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Antisense therapy

Drugs & Medication

Antisense therapy

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Antisense therapy is a form of treatment for genetic disorders or infections. When the genetic sequence of a particular gene is known to be causative of a particular disease, it is possible to synthesize a strand of nucleic acid (DNA, RNA or a chemical analogue) that will bind to the messenger RNA (mRNA) produced by that gene and inactivate it, effectively turning that gene "off".

This synthesized nucleic acid is termed an "anti-sense" oligonucleotide because its base sequence is complementary to the gene's messenger RNA (mRNA), which is called the "sense" sequence (so that a sense segment of mRNA " 5'-AAGGUC-3' " would be blocked by the anti-sense mRNA segment " 3'-UUCCAG-5' ").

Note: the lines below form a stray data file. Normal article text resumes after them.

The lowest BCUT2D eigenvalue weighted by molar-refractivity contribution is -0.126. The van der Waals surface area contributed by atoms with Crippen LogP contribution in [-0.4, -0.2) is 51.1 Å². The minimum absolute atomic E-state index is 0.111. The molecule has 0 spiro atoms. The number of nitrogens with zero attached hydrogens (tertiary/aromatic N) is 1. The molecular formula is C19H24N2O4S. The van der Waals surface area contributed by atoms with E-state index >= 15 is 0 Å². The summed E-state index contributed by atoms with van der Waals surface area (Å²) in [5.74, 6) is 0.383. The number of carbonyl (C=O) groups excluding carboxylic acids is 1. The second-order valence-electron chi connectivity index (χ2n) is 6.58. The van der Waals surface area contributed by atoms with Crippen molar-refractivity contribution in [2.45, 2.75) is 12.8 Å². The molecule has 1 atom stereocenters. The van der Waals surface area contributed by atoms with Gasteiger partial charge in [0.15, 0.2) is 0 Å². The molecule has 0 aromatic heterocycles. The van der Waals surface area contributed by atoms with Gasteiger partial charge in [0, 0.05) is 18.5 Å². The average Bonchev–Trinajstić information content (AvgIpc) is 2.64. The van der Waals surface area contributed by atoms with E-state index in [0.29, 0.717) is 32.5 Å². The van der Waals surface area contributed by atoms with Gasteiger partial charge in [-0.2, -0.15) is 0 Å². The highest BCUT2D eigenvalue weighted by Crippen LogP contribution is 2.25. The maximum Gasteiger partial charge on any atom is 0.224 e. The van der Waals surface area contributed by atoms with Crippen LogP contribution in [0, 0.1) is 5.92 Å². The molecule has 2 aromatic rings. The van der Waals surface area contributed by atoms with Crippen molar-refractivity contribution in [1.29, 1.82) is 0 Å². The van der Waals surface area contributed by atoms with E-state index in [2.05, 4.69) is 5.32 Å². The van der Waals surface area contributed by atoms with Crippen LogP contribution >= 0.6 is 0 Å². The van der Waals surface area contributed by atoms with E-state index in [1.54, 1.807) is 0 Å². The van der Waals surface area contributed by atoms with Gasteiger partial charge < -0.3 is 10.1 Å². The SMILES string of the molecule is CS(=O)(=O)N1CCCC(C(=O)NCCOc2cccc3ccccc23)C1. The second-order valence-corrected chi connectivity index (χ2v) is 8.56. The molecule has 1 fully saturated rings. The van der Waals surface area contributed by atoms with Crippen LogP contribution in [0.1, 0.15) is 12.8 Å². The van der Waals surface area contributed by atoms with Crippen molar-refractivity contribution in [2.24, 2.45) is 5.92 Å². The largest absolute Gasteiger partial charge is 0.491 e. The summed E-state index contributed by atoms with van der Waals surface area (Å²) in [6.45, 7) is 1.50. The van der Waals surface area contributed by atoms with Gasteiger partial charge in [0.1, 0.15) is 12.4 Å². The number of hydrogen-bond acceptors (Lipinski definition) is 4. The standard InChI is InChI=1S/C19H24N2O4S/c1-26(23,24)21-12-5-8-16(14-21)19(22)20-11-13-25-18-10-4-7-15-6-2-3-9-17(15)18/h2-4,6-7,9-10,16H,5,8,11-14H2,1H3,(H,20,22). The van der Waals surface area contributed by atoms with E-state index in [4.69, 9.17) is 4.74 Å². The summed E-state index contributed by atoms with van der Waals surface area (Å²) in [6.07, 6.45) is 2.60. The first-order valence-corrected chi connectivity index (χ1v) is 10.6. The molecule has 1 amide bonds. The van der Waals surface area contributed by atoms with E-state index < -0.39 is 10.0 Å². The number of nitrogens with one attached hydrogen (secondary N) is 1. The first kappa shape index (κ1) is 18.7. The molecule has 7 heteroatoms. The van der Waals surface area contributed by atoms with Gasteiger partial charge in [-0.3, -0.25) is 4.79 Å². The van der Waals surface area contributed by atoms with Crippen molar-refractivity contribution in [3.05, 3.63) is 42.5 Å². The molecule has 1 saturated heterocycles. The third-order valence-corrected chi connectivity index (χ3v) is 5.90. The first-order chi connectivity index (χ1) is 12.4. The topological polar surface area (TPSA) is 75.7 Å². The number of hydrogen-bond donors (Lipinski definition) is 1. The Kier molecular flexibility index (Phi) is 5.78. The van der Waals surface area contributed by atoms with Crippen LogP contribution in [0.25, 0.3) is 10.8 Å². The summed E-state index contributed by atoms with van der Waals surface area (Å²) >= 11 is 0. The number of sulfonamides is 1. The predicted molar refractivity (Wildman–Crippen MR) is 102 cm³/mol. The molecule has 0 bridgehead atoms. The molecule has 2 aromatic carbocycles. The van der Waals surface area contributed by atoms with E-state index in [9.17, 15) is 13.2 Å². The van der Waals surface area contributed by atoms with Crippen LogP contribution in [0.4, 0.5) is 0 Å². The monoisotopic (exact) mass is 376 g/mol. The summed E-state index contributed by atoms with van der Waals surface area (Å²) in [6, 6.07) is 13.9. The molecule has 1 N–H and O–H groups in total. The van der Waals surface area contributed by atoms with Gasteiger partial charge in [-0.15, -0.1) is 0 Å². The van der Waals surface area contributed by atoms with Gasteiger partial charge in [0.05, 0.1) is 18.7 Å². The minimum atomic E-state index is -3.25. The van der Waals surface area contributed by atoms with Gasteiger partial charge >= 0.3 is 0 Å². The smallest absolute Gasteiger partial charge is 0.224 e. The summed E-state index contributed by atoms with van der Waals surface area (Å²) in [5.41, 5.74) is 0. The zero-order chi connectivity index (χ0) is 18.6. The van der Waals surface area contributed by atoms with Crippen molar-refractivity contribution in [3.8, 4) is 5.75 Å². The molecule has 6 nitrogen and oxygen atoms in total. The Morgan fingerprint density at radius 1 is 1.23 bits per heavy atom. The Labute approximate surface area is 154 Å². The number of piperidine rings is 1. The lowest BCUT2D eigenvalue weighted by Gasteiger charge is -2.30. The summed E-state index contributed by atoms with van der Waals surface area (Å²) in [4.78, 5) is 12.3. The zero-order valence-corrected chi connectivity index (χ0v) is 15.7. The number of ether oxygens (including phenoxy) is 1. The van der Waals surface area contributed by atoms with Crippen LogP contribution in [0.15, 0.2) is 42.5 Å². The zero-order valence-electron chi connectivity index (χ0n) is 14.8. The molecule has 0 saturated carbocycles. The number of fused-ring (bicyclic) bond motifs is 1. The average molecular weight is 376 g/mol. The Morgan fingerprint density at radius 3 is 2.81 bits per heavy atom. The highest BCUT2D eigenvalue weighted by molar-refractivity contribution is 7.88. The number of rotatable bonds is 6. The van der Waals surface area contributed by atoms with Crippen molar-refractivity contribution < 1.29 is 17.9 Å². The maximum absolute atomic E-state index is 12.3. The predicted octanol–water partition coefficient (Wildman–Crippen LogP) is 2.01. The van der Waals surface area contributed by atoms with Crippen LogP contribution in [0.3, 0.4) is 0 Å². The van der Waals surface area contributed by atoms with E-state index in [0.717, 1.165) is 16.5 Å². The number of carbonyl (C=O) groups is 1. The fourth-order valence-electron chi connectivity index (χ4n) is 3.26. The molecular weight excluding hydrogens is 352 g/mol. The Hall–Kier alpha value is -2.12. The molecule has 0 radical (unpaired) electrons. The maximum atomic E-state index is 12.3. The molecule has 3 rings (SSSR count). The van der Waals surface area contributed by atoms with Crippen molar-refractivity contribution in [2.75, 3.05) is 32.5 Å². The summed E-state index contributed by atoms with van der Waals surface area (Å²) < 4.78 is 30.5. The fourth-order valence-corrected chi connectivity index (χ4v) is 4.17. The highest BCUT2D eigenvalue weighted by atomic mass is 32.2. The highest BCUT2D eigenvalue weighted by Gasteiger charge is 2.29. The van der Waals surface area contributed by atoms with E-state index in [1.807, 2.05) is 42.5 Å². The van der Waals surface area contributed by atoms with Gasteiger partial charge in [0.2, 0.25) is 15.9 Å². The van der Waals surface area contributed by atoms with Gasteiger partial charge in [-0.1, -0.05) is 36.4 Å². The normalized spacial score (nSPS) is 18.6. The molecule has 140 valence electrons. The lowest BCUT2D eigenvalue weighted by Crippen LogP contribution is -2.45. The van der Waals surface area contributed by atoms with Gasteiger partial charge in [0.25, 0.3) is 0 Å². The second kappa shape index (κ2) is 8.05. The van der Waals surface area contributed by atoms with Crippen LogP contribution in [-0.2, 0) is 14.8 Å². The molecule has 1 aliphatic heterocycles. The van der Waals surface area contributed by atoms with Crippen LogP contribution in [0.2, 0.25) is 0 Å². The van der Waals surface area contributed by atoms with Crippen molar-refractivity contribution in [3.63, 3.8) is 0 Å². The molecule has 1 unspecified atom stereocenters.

Antisense drugs are being researched to treat lung cancer, diabetes and diseases such as asthma and arthritis with an inflammatory component. Most potential therapies have not yet produced significant clinical results, though one antisense drug, fomivirsen (marketed as Vitravene), has been approved by the US Food and Drug Administration (FDA) as a treatment for cytomegalovirus retinitis.

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